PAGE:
The bird flushed before Conner could get to Jake, but not without a couple of shots fired at it. Conner looked up at me but before he had time to show his frustration Jake was on another point below him. I told him to get down there and I'd catch up.
I took my time getting down to him snapping a few pictures along the way. Conner got in front of Jake and the birds started flushing. Somehow they were right in the middle of the birds and they were flushing a few at a time. Even the best chukar hunter has a hard time concentrating on a chukar when another is taking off closer. By the time this volley was over, Conner had fired five times. In Oregon, you can only have three shells in your gun and he had enough time to reload in between shots. After the shots he looked down the hill exclaiming "what's wrong with me?".
Several more shots were fired off Jake's points in the following hours without a retrieve until Jake's last point. He was a little over 100 yards away and I decided to take a short break with Conner and possibly do a better job at guiding him in on this one. I directed him to the left of Jake and I would come in below him. I told him to slow his shot down a little and let the bird get out where his pattern might be better. He is very quick with a shotgun. I snapped a few shots as he approached the point and then moved into position.
A single chukar flushed and Conner did just what I said; took his time on the shot. As the bird kept flying I snapped off a shot and watched the bird sail off into the distance. "Looks like it wasn't our day", I exclaimed.

We hit the jeep trail and headed back to where Greg had parked the truck. In four hours we had logged 6 miles and Jake 24. We had climbed over 2200 vertical feet and I was dead tired. Jake was content to walk the road back to the truck instead of hunt. I couldn't wait to get my boot off and all Conner could talk about was when are we going again. I was thankful that he has to go to school tomorrow. Give this kid a few more years and his own pointing dog and look out chukars.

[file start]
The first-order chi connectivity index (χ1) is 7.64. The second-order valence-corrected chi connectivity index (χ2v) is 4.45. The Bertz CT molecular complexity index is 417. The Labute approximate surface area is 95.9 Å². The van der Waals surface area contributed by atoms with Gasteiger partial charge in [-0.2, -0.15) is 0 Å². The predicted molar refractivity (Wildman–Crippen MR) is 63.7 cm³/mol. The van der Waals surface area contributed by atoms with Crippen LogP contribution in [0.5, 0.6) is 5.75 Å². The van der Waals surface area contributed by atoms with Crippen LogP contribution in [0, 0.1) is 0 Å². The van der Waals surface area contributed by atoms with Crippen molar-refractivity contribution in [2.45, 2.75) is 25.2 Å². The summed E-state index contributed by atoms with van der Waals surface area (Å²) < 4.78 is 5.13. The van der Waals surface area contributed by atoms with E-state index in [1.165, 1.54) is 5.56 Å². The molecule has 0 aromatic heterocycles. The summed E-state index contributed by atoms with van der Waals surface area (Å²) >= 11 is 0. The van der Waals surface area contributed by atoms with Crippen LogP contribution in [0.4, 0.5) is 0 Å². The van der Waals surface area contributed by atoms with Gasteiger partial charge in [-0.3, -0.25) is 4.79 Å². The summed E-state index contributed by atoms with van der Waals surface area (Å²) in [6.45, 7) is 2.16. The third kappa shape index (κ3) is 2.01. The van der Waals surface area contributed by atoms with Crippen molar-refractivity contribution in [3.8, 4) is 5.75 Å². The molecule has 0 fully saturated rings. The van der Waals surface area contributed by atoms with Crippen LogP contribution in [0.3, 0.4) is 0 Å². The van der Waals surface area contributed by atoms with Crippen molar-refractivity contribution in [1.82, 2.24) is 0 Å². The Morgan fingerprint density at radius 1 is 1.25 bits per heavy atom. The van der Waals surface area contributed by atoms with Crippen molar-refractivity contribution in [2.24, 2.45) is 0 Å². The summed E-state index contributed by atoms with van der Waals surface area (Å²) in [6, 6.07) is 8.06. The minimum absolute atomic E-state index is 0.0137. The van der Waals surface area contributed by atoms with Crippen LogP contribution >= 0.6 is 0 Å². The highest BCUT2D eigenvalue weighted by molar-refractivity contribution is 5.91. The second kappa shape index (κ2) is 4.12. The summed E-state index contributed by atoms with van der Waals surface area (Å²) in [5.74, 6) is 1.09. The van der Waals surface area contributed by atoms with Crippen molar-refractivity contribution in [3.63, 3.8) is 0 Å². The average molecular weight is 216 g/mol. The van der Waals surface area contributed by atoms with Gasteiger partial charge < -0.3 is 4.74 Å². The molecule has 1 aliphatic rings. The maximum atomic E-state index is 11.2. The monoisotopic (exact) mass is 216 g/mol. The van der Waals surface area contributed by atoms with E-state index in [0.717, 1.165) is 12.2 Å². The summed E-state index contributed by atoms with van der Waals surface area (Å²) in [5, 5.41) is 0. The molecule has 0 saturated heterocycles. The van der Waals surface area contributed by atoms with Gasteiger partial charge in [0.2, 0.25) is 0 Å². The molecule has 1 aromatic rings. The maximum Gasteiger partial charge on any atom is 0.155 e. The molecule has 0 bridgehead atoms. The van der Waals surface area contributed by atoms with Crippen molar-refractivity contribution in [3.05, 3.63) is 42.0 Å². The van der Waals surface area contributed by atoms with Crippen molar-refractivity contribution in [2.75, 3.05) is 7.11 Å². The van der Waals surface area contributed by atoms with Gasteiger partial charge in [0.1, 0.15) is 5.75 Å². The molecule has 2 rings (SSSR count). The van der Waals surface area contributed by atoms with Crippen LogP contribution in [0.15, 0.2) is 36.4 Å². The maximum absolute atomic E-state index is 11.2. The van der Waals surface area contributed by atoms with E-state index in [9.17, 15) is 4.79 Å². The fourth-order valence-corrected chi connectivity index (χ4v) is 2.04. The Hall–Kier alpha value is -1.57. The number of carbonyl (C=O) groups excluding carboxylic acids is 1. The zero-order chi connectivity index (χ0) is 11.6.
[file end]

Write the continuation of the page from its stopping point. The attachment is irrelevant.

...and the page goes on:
When I started this piece, I mentioned how much I like getting chukars. Maybe that's not always true. Today I fired one shot and never enjoyed a hunt more. Watching my two best hunting partners hunt together was all the reward I needed.


Unknown said...

Great Story! One of your best. This is a hunt that Conner will remember forever. As time passes I think the fondness of this memory will grow for both of you. He is in good company regarding the difficulty in shooting chukar, that is for sure. No doubt practice on birds will help him greatly. I am glad you have this opportunity to hunt with your grandson.

Mr. McMichael said...

Swell write-up, Larry. Sounds like an epic day. My 11-year-old buddy has Saturday commitments all season, so we haven't been out much; it's nice to see young blood working the hills!

Anonymous said...

I've been waiting for this story...Glad you took Connor out with you for the day. I remember my frustration many years ago on my first chukar hunt in Nevada. I thought I was a good shot until that day. I shot so many shells at those chukars that day. I rushed every shot and I missed. The next day I relaxed a bit and hit some birds. My pointer was about to disown me. You will treasure those pictures of Connor and he will look back on the memories as well. So happy you shared a hunt. Rest that ankle and keep coaching that Grandson.
Alan and Mays